Finding Meaning in the Storm
Of late, I have increasingly enjoyed contemplating iconic art. Like the written word, art can accomplish the creation of new thoughts that are helpful in the development of realizing what it means to be more fully human.
For instance, Aleksandr Solzhenitsyn, in his classic book The Gulag Archipelago, said “Bless you prison, bless you for being in my life. For there, lying upon the rotting prison straw, I came to realize that the object of life is not prosperity as we are made to believe, but the maturity of the human soul.”
Recently, I have spoken on multiple occasions about the icon pictured above, which represents Christ and the disciples on the Sea of Galilee.
The events shown are recounted to us in Luke’s account of the crossing of the Sea of Galilee, when the storm and the waves embattled the boat that Jesus and the disciples were in. This particular depiction of the story linked two events that I had not previously connected in my mind. The first was the statement of Jesus that they were going to the other side of the lake, and the second was the freeing of the demon possessed, broken man in chains (a metaphor for those in prison if ever there was one) being the very reason for the journey in the first place.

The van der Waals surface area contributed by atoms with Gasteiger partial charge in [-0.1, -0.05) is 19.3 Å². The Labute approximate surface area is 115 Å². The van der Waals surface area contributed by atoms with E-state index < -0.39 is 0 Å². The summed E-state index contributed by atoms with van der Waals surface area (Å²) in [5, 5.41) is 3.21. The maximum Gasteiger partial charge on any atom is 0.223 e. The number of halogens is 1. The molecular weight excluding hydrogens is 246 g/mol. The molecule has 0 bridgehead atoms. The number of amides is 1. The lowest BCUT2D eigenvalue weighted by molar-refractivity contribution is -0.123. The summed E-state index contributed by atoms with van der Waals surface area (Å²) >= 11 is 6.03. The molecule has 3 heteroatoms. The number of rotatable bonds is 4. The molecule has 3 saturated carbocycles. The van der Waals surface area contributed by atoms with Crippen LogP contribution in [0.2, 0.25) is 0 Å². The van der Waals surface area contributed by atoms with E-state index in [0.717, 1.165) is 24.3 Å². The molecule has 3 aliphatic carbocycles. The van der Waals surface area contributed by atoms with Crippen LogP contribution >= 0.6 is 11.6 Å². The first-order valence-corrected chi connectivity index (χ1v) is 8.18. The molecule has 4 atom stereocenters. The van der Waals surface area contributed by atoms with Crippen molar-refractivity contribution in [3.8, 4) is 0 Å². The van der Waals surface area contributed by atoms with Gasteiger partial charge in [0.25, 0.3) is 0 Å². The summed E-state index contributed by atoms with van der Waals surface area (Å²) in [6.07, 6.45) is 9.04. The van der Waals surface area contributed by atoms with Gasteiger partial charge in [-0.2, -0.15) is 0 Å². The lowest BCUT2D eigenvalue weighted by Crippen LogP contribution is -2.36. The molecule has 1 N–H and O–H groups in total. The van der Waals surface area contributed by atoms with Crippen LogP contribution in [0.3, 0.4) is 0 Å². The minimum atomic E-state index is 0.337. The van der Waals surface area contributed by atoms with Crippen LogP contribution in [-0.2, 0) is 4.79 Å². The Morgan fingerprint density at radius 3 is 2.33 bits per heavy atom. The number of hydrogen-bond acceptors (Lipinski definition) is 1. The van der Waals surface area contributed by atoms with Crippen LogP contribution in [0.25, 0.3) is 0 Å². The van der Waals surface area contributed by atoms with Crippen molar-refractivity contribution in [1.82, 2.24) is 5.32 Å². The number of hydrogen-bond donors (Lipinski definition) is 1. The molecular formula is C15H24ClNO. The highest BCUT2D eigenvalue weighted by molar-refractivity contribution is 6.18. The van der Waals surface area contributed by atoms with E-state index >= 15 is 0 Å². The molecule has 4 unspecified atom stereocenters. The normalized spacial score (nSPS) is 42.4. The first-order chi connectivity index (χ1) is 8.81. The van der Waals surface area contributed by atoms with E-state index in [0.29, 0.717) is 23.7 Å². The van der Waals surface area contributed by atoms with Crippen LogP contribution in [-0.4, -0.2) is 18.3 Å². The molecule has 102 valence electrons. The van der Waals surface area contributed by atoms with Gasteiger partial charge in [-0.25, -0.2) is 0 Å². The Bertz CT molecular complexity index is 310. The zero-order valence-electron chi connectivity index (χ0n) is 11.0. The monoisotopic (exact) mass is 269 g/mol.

The purpose of the journey appears to have been to intervene in this man’s life, to bring healing, restoration and freedom to him. The storm can be viewed as a conspiring of external circumstances, causing a very real challenge to this activity. And yet, the creator of the universe, our Savior, was and is steadfastly committed to His liberation activity.
I was also struck by the way that, from time to time, I can insert myself into several of the characters in the picture. At times, I am the fearful disciple in the boat, questioning whether God cares. At times, I am Peter, stepping out on the water in faith, temporarily successful and then sinking. At times, I am the prisoner who needs rescuing. And at times, in Christ, I am privileged to be the one who can minister redemptive activity. Sometimes a picture really is worth 1,000 words.
Whichever character you identify with right now, it is a stunning fact that God dwells within us by his Holy Spirit and in Him, we live and breathe, and have our being.
Regardless of our circumstances, it does not get much better than that. I pray as you read this Touchstone article, that the God of all hope would fill you hearts and minds with a revelation of who He is and how much He has done for us and is for us in life. Enjoy the ride amongst the waves, with the picture in your mind’s eye.